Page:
03:18 GMT15 April 2021
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    Tennesseans began a massive cleanup effort on Tuesday across the southern US state, hours after a powerful tornado carved a path of destruction through various neighborhoods and killed over a dozen individuals.

    The latest figures by the Tennessee Emergency Management Agency indicate that the deadly tornado claimed the lives of at least 22 individuals and injured dozens of others. The Nashville Tennessean reported that the majority of those individuals were residents of the Volunteer State’s Putnam, Wilson, Davidson and Benton counties.

    According to the Nashville Fire Department, at least 40 buildings collapsed in Nashville as a result of the deadly storm.

    ​Photos shared on social media document damages and the complete destruction of various structures in the city, such as the historic Hopewell Baptist Church and the Donelson Christian Academy.

    ​Additionally, multiple power lines were torn down during the weather event, leaving thousands of still-standing homes without electricity. Officials noted that roughly 50,000 customers are without power, CBS News reported.

    ​Warnings were first initiated at about 11 p.m. local time on Monday for Humphreys County by the Nashville hub of the National Weather Service, with a note indicating that radar had detected a tornado and that ping pong-sized hail was a possibility.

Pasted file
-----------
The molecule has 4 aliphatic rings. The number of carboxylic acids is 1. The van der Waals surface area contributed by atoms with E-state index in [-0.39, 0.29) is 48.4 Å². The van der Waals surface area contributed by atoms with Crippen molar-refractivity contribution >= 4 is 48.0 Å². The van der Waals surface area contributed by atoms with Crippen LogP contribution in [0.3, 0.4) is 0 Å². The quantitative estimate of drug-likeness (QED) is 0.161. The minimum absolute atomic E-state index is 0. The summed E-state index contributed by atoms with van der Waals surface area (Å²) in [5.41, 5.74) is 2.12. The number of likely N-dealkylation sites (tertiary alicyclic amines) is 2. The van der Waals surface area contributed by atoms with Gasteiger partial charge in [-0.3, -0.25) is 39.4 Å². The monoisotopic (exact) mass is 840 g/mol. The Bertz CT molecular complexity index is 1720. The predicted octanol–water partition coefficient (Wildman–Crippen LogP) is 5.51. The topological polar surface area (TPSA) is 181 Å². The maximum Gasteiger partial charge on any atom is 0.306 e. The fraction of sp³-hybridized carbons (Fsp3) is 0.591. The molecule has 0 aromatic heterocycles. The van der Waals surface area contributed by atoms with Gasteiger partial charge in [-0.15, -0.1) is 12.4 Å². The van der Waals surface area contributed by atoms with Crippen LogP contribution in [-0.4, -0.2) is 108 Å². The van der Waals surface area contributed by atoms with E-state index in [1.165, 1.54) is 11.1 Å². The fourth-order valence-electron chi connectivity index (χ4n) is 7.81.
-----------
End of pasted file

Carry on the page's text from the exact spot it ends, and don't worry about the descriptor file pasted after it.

By 12:30 a.m. local time, the weather service had confirmed that a tornado had touched down near downtown Nashville. Follow-up tweets throughout the night from the agency repeatedly urged locals to seek shelter.

    Footage recorded by Tennesseans during the episode captured the massive twister tearing through the state as powerful winds between 155 and 160 mph blew out windows and roofs and brought down trees, power lines and traffic signs.

    ​According to Nashville station WSMV, the most heavily damaged areas included Germantown, East Nashville, Donelson and Hermitage.

    ​Dramatic footage of the moment the storm arrived in downtown Nashville was even captured by local station WTVF’s photojournalist Dan Blommel during an on-air broadcast.

    ​During a Tuesday news conference, Tennessee’s Gov. Bill Lee told reporters that the deadly tornado “was a reminder about how fragile life is.” 

    Lee further noted that state officials have been in contact with the White House, and that he would file for federal help once all damages have been accessed. US President Donald Trump is expected to visit Tennessee later this week.


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    National Weather Service, damages, Nashville, Tornado, Tennessee
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